Are you f'ing serious? Isn't this exactly the kind of abuse that privacy advocates have been screaming about since the start? What does this kind of shopping preference tell you, seriously? For starters, it does not actually tell you if the person is Middle Eastern! There is simply a greater likelihood that the person is. But do we really care if the person is Middle Eastern? No! We're looking for terrorists! Once again, there's simply another, slightly higher (because, honestly, what proportion of Middle Easterners are terrorists? Very small) probability that the person is a terrorist. Now, I'm no mathematician, but I suspect that eventually, the noise drowns out the signal. The end result is intelligence agents wasting their time. I think it is pretty clear to everyone by now, that, if you want to find the terrorists, you need to follow the money. These people do not operate in a vaccuum. Traditional intelligence (remember when 'intelligence' had something to do with being smart?) is very good at this kind of thing. Note to United States: use your fucking brains.

Food Club Cards (1)

Dan East (318230) | more than 6 years ago | (#21294809)

Worse than credit cards are the "Food Club" discount cards. Around here we have lots of Food Lion grocery stores (they're practically in every town), and they use "MVP" cards. Customers only get sale prices if they have an MVP card. The cards are free, but you have to fill out some demographic information on the application.

Those things allow tracking of every single item a customer purchases, regardless of how they pay. Most customers are completely oblivious to the privacy ramifications.

Dan East

Re:Food Club Cards (1)

veganboyjosh (896761) | more than 6 years ago | (#21295001)

The cards are free, but you have to fill out some demographic information on the application.

I've only been in one store where i had to show id to get the card, and that was in Pittsburgh, PA. I was only there for a weekend; I made one purchase. I did save about 4 bucks, tho, so it was worth it. To me, anyway. I don't guess the store cares that one kid from Colorado bought some stuff to make PB&J's for the weekend.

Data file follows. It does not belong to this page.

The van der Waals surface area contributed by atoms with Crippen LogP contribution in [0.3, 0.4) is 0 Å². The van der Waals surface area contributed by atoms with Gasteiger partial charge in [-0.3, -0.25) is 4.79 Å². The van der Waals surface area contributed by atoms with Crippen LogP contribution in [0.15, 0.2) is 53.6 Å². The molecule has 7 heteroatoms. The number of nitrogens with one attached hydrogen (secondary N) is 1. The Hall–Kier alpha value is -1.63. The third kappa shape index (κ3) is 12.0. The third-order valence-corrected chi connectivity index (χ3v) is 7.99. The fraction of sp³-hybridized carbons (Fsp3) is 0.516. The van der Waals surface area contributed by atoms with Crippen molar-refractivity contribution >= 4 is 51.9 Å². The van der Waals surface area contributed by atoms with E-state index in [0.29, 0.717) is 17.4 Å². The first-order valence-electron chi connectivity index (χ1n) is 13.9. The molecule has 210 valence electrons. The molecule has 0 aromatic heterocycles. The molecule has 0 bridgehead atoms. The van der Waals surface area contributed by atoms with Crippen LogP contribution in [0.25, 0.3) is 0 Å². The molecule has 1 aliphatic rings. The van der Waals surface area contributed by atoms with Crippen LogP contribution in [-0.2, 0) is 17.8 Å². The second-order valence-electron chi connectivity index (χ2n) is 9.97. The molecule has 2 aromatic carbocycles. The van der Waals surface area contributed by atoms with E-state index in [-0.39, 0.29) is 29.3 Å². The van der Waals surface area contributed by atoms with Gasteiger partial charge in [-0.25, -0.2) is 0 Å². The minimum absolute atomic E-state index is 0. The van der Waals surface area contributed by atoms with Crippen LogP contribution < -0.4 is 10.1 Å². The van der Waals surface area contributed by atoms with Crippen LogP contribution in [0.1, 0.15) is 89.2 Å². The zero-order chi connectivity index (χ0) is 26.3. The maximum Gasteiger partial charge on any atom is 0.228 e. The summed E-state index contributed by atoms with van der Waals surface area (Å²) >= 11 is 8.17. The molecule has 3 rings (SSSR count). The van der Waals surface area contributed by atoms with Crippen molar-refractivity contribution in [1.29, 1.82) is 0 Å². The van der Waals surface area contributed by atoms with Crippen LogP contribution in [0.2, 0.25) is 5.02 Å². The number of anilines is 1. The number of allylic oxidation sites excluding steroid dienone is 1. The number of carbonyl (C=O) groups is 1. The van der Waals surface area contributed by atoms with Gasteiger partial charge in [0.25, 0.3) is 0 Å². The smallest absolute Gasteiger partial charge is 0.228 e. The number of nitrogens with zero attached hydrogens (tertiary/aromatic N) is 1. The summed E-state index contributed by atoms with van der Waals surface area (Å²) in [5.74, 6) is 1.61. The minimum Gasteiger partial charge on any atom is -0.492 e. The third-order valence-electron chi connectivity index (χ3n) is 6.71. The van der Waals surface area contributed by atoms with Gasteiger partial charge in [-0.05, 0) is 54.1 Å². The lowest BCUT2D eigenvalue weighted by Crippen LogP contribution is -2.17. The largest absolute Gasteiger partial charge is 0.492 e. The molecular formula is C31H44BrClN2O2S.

All the other stores just hand the card over, and tell you to fill out the form and mail it in. Option 1> fill it out with fake info. Option 2> Throw it out on your way out the door. I don't think filling out a supermarket frequent buyer's club card incorrectly is against the law...

Re:Food Club Cards (1)

Rob the Bold (788862) | more than 6 years ago | (#21295035)

The cards are free, but you have to fill out some demographic information on the application.

Food club cards are fun to trade with friends and strangers. Not so much to screw with the FBI or NSA as to pollute the grocery stores' databases. I don't think I've accurately filled out the application for a food club card since I realized what they were doing with them.

Re:Food Club Cards (0)

Anonymous Coward | more than 6 years ago | (#21295091)

That's why I always register for these cards under the name Hillary Clinton. Personally I try to keep at least 10 of these cards for each chain under different names. I just throw them all in a bowl and grab one when I am heading out the door.

Middle Eastern Food (1)

clang_jangle (975789) | more than 6 years ago | (#21294813)

Middle Eastern food is often favored by peace-loving American vegetarians, like me. :) So they get a list of "possible terrorists" which includes peace-loving vegetarians and possible PETA or Greenpeace activists/sympathisers, hey -- this may be one of the most successful security moves yet!